Queen’s psychology professor Jill Jacobson said people pick their friends based on similarity as opposed to diversity because it makes socializing easier.

“With a similar other, you can project your own feelings and opinions without having to worry. This is how similarity wins the day,” she said.

However, Jacobson said Generation Y is willing to be more experimental when choosing friends in university.

”People might be more likely to go to a club meeting they may not normally go to, to see what people there think.”

At Queen’s, Jacobson considers proximity the largest factor to determine burgeoning friendship.

“Maybe the first [friends] you are exposed to are proximal, and then you see what their values, interests, career goals are,” she said. “If they match that’s who you stick with.”

However, just because someone’s proximal doesn’t mean he or she makes for an ideal friend — a frosh’s often hurried selection of future housemates is an example.

“There’s a big push for first years to find housemates early on … you’ll find people making choices based on who’s proximal to them, then saying ‘Gosh, I regret that,’” she said. “What predicts longevity is similarity.”

“With social networking and Facebook you can meet more people with the same interests who aren’t proximal to you,” she said.

While similarity is important for friendship, it’s hard to determine whether an optimal friendship is solely based on shared interests, Jacobson said.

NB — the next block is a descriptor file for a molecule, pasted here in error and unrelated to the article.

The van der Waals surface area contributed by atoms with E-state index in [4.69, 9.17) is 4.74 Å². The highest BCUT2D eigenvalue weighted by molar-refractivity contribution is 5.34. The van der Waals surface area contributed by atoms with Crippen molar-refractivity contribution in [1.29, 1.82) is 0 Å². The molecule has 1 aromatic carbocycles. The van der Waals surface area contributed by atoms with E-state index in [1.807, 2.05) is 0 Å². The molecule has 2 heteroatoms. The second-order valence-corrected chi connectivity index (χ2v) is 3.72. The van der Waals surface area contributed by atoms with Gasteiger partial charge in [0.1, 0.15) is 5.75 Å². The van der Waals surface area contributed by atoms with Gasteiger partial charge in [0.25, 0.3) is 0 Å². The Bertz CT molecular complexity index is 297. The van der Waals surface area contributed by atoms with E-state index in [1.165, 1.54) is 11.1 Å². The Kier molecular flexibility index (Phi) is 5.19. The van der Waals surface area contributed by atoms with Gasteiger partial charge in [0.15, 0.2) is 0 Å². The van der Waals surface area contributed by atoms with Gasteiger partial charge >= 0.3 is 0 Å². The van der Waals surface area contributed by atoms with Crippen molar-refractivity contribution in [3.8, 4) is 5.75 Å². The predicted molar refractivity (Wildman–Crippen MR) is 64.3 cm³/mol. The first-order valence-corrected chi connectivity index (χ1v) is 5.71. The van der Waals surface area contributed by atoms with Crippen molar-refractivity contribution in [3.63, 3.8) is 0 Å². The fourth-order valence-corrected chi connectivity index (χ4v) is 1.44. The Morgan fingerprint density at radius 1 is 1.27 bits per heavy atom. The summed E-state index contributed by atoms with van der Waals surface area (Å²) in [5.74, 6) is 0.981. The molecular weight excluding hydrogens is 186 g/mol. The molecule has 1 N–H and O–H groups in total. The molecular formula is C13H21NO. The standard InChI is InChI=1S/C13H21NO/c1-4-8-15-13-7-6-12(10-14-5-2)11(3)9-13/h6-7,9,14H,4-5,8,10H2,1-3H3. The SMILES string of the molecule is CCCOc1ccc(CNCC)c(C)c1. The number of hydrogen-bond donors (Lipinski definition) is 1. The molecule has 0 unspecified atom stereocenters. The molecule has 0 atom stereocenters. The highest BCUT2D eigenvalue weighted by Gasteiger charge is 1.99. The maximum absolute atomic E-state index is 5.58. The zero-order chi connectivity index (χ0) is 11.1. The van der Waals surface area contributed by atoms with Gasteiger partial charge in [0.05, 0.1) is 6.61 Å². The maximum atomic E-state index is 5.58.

“You want complimentary. You don’t want to be exactly the same and you don’t want to be completely different,” she said.

Merits of diversity

Students on exchange programs have one of the best opportunities to make diverse friendships.

“All students are coming to the institution that is opening itself up to the world. Why would they limit themselves to people with the same experiences?” said Justin Kerr, an international student advisor for Queen’s University International Centre (QUIC).

Kerr offers non-academic support for many students who come to Queen’s on exchange.

He said students on exchange look for shared interests among those who come from different cultures and have had different life experiences.

“We don’t want to pigeonhole people to think their only valid social connection is with someone with a shared heritage. That’s overlooking so much about them,” he said.

“Whether it’s someone who comes from India but really likes Monty Python humour, someone from Kingston could like the same thing.”

Language could present a barrier, but that doesn’t mean it can’t be overcome.

“It absolutely presents a difficulty, but it’s also an opportunity for students to not judge someone based on what they first hear,” he said. “We’ve had people come in for our conversation group who end up making social connections.”

Kerr said students shouldn’t use similarity as the sole criteria for making friends.

“It’s easy for students with a particular regional background to gravitate towards others like them,” he said. “We strongly encourage students to not limit themselves to this.”